Thursday, January 07, 2016

Running Selenium WebDriver tests using Firefox headless mode on Ubuntu

Selenium IDE is a very good tool for recording and troubleshooting Selenium tests, but you are limited to clicking around in a GUI. For a better testing workflow, including load testing, you need to use Selenium WebDriver, which can programatically drive a browser and run Selenium test cases.

In its default mode, WebDriver will launch a browser and run the test scripts in the browser, then exit. If you like to work exclusively from the command line, then you need to look into running the browser in headless mode. Fortunately, this is easy to do with Firefox on Ubuntu. Here’s what you need to do:

Install the official Firefox Beta PPA:

$ sudo apt-add-repository ppa:mozillateam/firefox-next

(this will add the file /etc/apt/sources.list.d/mozillateam-firefox-next-trusty.list and also fetch the PPA’s key, which enables your Ubuntu system to verify that the packages in the PPA have not been interfered with since they were built)

Run apt-get update:

$ sudo apt-get update

Install firefox and xvfb (the X windows virtual framebuffer) packages:

$ sudo apt-get install firefox xvfb

Run Xvfb in the background and specify a display number (10 in my example):

$ Xvfb :10 -ac &

Set the DISPLAY variable to the number you chose:

$ export DISPLAY=:10

Test that you can run firefox in the foreground with no errors:

$ firefox
(kill it with Ctrl-C)

Now run your regular Selenium WebDriver scripts (no modifications required if they already use Firefox as their browser).

Here is an example of a script I have written in Python, which clicks on a category link in an e-commerce store, adds an item to the cart, that starts filling out the user’s information in the cart:

# -*- coding: utf-8 -*-
from selenium import webdriver
from import By
from selenium.webdriver.common.keys import Keys
from import Select
from selenium.common.exceptions import NoSuchElementException
from selenium.common.exceptions import NoAlertPresentException
import unittest, time, re, random
class SelWebdriverNewUser(unittest.TestCase):
  def setUp(self):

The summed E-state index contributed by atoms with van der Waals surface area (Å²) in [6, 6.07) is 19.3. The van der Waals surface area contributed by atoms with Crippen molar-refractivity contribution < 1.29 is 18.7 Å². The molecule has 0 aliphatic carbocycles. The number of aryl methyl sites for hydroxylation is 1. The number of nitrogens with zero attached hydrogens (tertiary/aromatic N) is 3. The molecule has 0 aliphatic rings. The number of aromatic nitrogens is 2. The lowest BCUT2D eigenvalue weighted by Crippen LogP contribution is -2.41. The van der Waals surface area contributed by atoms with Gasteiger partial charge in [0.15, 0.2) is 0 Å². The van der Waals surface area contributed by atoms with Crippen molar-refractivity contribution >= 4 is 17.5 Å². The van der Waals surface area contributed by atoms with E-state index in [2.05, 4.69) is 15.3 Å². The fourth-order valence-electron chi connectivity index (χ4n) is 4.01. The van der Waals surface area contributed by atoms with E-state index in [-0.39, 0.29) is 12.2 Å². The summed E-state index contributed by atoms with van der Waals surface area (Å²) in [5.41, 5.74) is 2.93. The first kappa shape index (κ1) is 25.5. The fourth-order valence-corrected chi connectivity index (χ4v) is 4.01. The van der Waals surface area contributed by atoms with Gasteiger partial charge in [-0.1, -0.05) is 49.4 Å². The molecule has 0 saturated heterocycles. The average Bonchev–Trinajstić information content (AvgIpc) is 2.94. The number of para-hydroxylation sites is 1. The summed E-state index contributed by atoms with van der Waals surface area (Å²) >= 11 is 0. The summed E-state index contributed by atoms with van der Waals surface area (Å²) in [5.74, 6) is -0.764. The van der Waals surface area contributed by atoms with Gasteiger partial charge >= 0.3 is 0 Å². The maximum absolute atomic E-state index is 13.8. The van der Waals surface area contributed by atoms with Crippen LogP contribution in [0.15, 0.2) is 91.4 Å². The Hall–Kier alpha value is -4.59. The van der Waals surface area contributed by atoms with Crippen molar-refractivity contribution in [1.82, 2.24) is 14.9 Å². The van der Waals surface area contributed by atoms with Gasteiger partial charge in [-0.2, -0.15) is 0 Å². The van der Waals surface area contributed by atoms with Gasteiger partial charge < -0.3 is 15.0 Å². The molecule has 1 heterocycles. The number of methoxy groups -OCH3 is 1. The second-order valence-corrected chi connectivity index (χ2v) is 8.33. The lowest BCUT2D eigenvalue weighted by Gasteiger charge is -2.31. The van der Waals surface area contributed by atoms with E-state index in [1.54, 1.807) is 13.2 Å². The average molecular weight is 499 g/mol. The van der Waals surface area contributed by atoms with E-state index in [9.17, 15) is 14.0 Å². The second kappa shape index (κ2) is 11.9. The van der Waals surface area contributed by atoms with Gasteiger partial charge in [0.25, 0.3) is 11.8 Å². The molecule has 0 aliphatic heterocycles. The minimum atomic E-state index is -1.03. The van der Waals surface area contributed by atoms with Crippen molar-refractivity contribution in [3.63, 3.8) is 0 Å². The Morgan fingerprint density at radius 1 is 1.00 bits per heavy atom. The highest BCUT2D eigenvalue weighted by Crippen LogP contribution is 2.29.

self.driver = webdriver.Firefox()
    self.base_url = “"
    self.verificationErrors = []
    self.accept_next_alert = True
  def test_sel_webdriver_new_user(self):
    driver = self.driver
    HOST = “”
    RANDINT = random.random()*10000
    driver.get(“https://” + HOST)

    # Click on category link
    # Click on sub-category link
    # Click on product image
    # Click Checkout button
driver.find_element_by_id(“billing:firstname”).send_keys(“selenium”, RANDINT, “_fname”)
driver.find_element_by_id(“billing:lastname”).send_keys(“selenium”, RANDINT, “_lname”)
    # Click Place Order
  def is_element_present(self, how, what):
    try: self.driver.find_element(by=how, value=what)
    except NoSuchElementException as e: return False
    return True
  def is_alert_present(self):
    try: self.driver.switch_to_alert()
    except NoAlertPresentException as e: return False
    return True
  def close_alert_and_get_its_text(self):
      alert = self.driver.switch_to_alert()
      alert_text = alert.text
      if self.accept_next_alert:
      return alert_text
    finally: self.accept_next_alert = True
def tearDown(self):
    self.assertEqual([], self.verificationErrors)
if __name__ == “__main__”:

To run this script, you first need to install the selenium Python package:
$ sudo pip install selenium

Then run the script (called in my case):
$ python

After hopefully not so long of a wait, you should see a successful test run:
$ python
— — — — — — — — — — — — — — — — — — — — — — — — — — — — — — — — —
Ran 1 test in 29.317s

A few notes regarding Selenium WebDriver scripts.

I was stumped for a while when I was trying to use the “find_element_by_id” form of finding an HTML element on a Web page. It was working fine in Selenium IDE, but Selenium WebDriver couldn’t find that element. I had to resort to finding all elements via their XPath id using “find_element_by_xpath”. Fortunately, Chrome for example makes it easy to right click an element on a page, choose Inspect, then righ click the HTML code for the element and choose Copy->Copy XPath to get their id which can then be pasted in the Selenium WebDriver script.

I also had to use time.sleep(N) (where N is in seconds at least for Python) to wait for certain elements of the page to load asynchronously. I know it’s not best practices, but it works.

1 comment:

Unknown said...

Lack of below command:
apt-get install -y xorg xvfb firefox dbus-x11 xfonts-100dpi xfonts-75dpi xfonts-cyrillic

anw, thanks so much!

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